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New Berlin advised to scrap dispatch center, join joint service

Consultant to present report on joining Waukesha County Communications Center to save money

March 12, 2012

New Berlin - A consultant is recommending that the city disband its dispatch center and use the Waukesha County Communications Center to handle calls for police and fire, a move the consultant says would save New Berlin and its taxpayers nearly $9 million over 10 years.

The consultant, Springsted Inc. of Milwaukee, is scheduled to present its report to aldermen and Mayor Jack Chiovatero at the Common Council meeting at 7 p.m. Tuesday.

No decision will be made at the meeting, city officials said.

The city has been looking for ways to save money and hired Springsted to evaluate the city's options for dispatching police and fire calls.

The county's joint dispatch center began operations in 2004 and handles calls in 29 communities in Waukesha County. At the time the joint center was being created, New Berlin decided not to join, in part because the city had recently built a new public safety building that included a new dispatch center.

Springsted noted in its 44-page report that although the city operates its own dispatch center, New Berlin residents also help fund the operation of the county's center through annual property taxes they pay to the county. This year, city residents are paying $458,823 toward the county's center, the study says.

The city would have to pay a one-time buy-in fee of about $400,000 to join the county dispatch system, but there are no annual fees after that, according to a letter city Police Chief Joe Rieder distributed last week.

Rieder on Monday declined to comment about the study, saying he wanted to wait until after Tuesday's presentation.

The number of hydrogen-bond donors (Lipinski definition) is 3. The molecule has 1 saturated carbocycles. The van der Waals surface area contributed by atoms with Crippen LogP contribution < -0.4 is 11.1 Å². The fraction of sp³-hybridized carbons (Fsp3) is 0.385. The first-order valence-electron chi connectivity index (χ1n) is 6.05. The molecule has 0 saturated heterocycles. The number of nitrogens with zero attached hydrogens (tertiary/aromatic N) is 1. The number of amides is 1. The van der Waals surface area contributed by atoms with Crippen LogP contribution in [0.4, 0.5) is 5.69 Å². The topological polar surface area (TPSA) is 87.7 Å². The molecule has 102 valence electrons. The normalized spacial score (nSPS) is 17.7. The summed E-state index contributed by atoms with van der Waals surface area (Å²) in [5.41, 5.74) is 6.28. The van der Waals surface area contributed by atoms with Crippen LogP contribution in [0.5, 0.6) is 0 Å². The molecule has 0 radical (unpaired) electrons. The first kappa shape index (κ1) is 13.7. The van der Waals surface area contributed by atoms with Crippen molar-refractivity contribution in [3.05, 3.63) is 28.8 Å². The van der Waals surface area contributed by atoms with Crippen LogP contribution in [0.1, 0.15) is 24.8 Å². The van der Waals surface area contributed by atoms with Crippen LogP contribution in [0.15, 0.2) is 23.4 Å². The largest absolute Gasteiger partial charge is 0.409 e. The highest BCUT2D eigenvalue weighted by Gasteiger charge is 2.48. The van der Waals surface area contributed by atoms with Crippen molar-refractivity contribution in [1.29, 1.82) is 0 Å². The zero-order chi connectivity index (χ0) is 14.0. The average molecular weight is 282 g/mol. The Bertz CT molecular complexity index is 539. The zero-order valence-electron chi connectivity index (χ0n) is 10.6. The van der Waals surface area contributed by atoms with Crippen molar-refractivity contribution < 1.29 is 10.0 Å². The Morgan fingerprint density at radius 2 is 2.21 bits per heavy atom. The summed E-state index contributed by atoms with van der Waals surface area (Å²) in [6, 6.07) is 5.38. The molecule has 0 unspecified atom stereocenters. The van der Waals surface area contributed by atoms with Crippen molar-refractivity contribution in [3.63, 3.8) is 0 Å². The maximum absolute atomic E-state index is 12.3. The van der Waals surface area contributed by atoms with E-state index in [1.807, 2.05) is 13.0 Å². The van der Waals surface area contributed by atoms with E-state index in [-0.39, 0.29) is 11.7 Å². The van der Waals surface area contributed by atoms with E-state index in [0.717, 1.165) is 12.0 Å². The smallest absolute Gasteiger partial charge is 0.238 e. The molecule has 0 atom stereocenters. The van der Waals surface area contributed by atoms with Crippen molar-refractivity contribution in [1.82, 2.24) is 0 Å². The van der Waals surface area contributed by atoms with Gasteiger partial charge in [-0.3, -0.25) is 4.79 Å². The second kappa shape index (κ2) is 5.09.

The study notes that keeping its own dispatch center is a viable option for New Berlin. But it says the city will have to make a significant investment in the years ahead, including upgrading technology and adding staff. Some of the equipment is at or near the end of its life span, the study notes.

In 2014, the city will have to spend about $830,000 for equipment, including the next-generation 911 system. The study projects the city having to spend slightly more than $1 million for upgrades in 2022.

The city has 12 dispatchers and has budgeted nearly $1 million this year for dispatching operations.

"Obviously, I would - we all would - really like to keep our dispatch," Chiovatero said. "Our switch to WCC would pretty much be a financial issue. I honestly don't have a solid opinion yet. I'm waiting to see what the discussion is. If we decide to stay with our people - it's always preferred to do that - I need a commitment from council that they're willing to spend this money and willing to support it."

Tuesday's presentation in New Berlin has attracted interest from Waukesha officials, who are in the early stages of considering whether a move to countywide dispatch services could save the city money.

Waukesha's Finance Committee and other members of the Common Council plan to attend the New Berlin session Tuesday night, according to agendas for both. 

While New Berlin hired a consultant to study the issue, members of the Waukesha Finance Committee and Police Department so far have been looking into the issue on their own. Earlier this year, the Waukesha Finance Committee toured the county communications center as well as Waukesha's dispatch center.

Laurel Walker of the Journal Sentinel staff contributed to this report.

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